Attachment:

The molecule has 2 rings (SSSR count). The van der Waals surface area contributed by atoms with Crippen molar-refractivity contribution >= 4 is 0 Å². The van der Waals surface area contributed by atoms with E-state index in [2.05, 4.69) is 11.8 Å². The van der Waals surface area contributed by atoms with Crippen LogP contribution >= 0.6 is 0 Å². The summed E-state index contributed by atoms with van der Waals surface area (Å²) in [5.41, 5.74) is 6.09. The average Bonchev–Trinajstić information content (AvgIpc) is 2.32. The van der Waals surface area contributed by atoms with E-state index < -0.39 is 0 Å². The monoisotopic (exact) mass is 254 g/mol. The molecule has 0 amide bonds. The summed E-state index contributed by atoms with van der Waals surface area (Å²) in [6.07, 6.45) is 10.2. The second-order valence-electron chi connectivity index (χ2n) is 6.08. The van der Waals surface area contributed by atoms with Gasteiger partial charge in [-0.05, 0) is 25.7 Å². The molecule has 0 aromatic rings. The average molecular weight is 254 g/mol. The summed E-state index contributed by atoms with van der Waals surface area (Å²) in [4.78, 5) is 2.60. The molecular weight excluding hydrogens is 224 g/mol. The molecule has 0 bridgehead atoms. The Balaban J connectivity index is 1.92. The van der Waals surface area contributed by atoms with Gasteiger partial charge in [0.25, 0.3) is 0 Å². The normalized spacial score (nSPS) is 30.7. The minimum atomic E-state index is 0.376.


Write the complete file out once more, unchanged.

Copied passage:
The molecule has 2 rings (SSSR count). The van der Waals surface area contributed by atoms with Crippen molar-refractivity contribution >= 4 is 0 Å². The van der Waals surface area contributed by atoms with E-state index in [2.05, 4.69) is 11.8 Å². The van der Waals surface area contributed by atoms with Crippen LogP contribution >= 0.6 is 0 Å². The summed E-state index contributed by atoms with van der Waals surface area (Å²) in [5.41, 5.74) is 6.09. The average Bonchev–Trinajstić information content (AvgIpc) is 2.32. The van der Waals surface area contributed by atoms with E-state index < -0.39 is 0 Å². The monoisotopic (exact) mass is 254 g/mol. The molecule has 0 amide bonds. The summed E-state index contributed by atoms with van der Waals surface area (Å²) in [6.07, 6.45) is 10.2. The second-order valence-electron chi connectivity index (χ2n) is 6.08. The van der Waals surface area contributed by atoms with Gasteiger partial charge in [-0.05, 0) is 25.7 Å². The molecule has 0 aromatic rings. The average molecular weight is 254 g/mol. The summed E-state index contributed by atoms with van der Waals surface area (Å²) in [4.78, 5) is 2.60. The molecular weight excluding hydrogens is 224 g/mol. The molecule has 0 bridgehead atoms. The Balaban J connectivity index is 1.92. The van der Waals surface area contributed by atoms with Gasteiger partial charge in [0.25, 0.3) is 0 Å². The normalized spacial score (nSPS) is 30.7. The minimum atomic E-state index is 0.376.